ALTON - Former St. Louis Police Chief Daniel Isom said he has never had both a community and police department work together to form a comprehensive community policing platform - until he attempted to do it in Alton

Through the University of Missouri St. Louis (UMSL) and consultant Steve Finkelstein, Isom has worked with several entities within Alton, including the entire Alton Police Department as well as civic and community leaders to create a comprehensive community policing platform, which is set to be revealed tonight, March 15, 2017, at 5:30 p.m. at the Scott Bibb Center, located at 1004 E. Fifth St., during the March meeting of the Alton Community Relations Commission (CRC), who assisted with the study. 

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According to a release from Alton CRC Executive Director, Peter Hough, the purpose of the study was to "improve the quality of life of [Alton's] citizens and to provide a safer, more vibrant and peaceful environment." It credited Hough's desire as well as the desire of Alton City Attorney Megan Williams and Alton Police Chief Jake Simmons for Alton to maintain and improve the community policing policies of Alton. 

Alton Mayor Brant Walker said community policing was "one of the foundations of his election campaign" in 2012-2013, and vowed to continue with its progress if elected to a second term in the April 4, 2017, election. His support for the initiative was echoed by rival candidate Scott Dixon in several panels and debates taking place through this election cycle. 

This process initiated by Isom, Finkelstein, Hough, Williams and Simmons had three phases. In phase one, the Alton Police Department did an internal assessment. Officers as well as jail staff and even maintenance employees contributed to the surveys conducted from Oct.-Nov. 2016. As many as 55 of out of 80 employees, or 69 percent of employees, completed the survey, according to the release. 

"I think the biggest thing I learned is there really is a desire and a readiness to understand and be understood on both sides," Hough said Tuesday. "With the officers, it is great self-reflective work. You have a police department that is very engaged and wants to understand and improve its end of the relationship."

Along with the surveys, several ride-alongs were conducted and an analysis of the 911 call reports was conducted by Isom's team.

Major issues identified by the survey, according to the release, included: staffing needs, inadequate budget, ineffective communication, department morale, training needs, equipment needs, recruiting process, building community relationships and trust.

A focus group made of representatives from the police department was conducted in Jan. 2017 with the purpose of reviewing the major areas of focus as decided by that survey, including: communication/internal morale, accountability/job descriptions, performance evaluation and target marketing. 

In phase two, the entire community was invited to take part in the survey, which was administered in Dec. 2016 to "key stakeholders of Alton to include residents, businesses, employees, government, students and churches. As many as 1,264 surveys were completed - a number with which Hough is extremely pleased. 

"Almost 1,300 people filled out the surveys," he said. "I feel like that was a large enough sampling. we were able to look at respondents by neighborhoods as well. I think we were able to get a good spread of responses through our surveys." 

A community focus group was conducted simultaneously with the police department's focus group in Jan. 2017. The "four key areas identified" by the community-wide survey, according to the release, were racial diversity in the police department, youth activities, drugs and alcohol and police/community relationships and policies/procedures.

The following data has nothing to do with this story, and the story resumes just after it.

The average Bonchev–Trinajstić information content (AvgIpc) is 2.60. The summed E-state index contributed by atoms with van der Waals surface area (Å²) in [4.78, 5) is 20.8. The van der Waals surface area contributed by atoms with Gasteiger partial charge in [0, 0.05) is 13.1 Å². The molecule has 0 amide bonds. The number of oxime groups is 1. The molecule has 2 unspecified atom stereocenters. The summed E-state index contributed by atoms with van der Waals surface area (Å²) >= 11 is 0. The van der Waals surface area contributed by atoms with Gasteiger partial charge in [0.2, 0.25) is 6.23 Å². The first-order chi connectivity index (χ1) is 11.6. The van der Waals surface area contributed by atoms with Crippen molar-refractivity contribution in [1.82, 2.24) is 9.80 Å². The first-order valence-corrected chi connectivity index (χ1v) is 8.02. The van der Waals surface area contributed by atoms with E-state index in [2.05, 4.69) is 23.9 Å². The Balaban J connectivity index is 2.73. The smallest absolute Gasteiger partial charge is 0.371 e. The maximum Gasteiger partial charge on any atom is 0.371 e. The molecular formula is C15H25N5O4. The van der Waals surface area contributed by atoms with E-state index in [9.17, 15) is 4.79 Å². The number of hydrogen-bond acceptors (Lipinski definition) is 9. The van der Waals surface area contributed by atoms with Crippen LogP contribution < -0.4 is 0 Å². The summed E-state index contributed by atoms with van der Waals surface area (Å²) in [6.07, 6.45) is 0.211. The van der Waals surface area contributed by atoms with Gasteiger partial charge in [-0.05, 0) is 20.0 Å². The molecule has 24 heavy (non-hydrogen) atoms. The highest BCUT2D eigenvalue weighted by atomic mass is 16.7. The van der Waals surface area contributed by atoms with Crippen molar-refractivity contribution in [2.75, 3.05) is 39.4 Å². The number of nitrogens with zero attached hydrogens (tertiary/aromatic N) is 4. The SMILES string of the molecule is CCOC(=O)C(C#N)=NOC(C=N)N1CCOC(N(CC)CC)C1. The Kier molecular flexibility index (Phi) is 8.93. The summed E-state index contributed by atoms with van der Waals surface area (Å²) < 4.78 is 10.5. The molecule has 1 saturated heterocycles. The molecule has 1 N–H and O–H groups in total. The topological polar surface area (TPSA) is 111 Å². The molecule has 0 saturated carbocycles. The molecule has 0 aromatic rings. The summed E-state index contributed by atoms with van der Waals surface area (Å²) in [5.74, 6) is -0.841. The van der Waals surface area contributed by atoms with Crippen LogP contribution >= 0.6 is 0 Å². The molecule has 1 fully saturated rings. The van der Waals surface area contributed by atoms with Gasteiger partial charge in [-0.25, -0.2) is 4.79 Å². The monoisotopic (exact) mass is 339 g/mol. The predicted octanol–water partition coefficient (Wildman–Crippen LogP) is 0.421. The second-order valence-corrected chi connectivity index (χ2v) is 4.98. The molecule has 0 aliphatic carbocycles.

That focus group consisted of community leaders who, according to Hough and Williams, had significant reach in the community. 

"Our goal and the guidelines given to us by Chief Isom was to get people from different areas of the community," Williams said. "We wanted individuals who had reach to come meet, and get involved in a deeper level with the process." 

Neither Williams or Simmons were directly involved with the focus groups, as Isom believed the city should be supportive of the process, but not directly involved, so people felt more encouraged to share concerns freely. 

Attendees of the focus group, according to an email from Williams, included: Bishop Samuel White, Andy Hightower, Ed Gray, Brenda Walker-McCain, John Simmons, Greg Denton, Tony Booker, Rev. Gregory Harrison, Darrin Williams, Mark Cappel, Sara McGibany, Virginia Woulfe-Beile, Dale Chapman, Monica Bristow, Brett Stawar, Michael Slaughter, Michael Bellm, Chris Sutton, Dale Blachford, Steve Thompson, Al Womack Jr., Peter Hough, Judge Ellar Duff, Marquato Rattler, Cindy Lolley and Michael Varner. 

After both the community and police department focus groups met to discuss their main focus points, they congealed together for a "police and community workshop" during phase three of the process. This joint workshop was conducted in Feb. 2017, and consisted of representatives from both the community and police department. Major areas of focus in that workshop were from each of the prior focus group workshops, including: education/awareness, police department diversity and positive interactions between the police and community. 

"I think what you'll find is - what the focus groups decided on were three priorities with different objectives in each of the priorities," Williams said. "I'm very hopeful with the work between the community and police department continuing, we'll be able to achieve these goals. It will take time and involvement between both the community and the police department. I'm very hopeful the community and the individuals in the department will step up and achieve these goals. The only way we will see significant change is if individuals start working with each other." 

Those goals, as determined by both community leaders and the Alton Police Department, will be revealed by Isom and Finkelstein tonight at the meeting. Hough believed it was important for an impartial and indifferent third party to present the results, goals and plan to the community, so neither side would be neglected nor considered biased. 

"I think people should come to the meeting, because it will give them access to Isom and Steve [Finkelstein], who led us through this process," Hough said. "He has a great deal of experience in this, and has concrete and tangible goals. I think people will be best-served through hearing about it from Chief Isom and Steve [Finkelstein]." 

Isom will be presenting a Power Point regarding the goals and missions resulting from the study. 

According to the release, the new Community Policing Plan will involve the following goals and missions: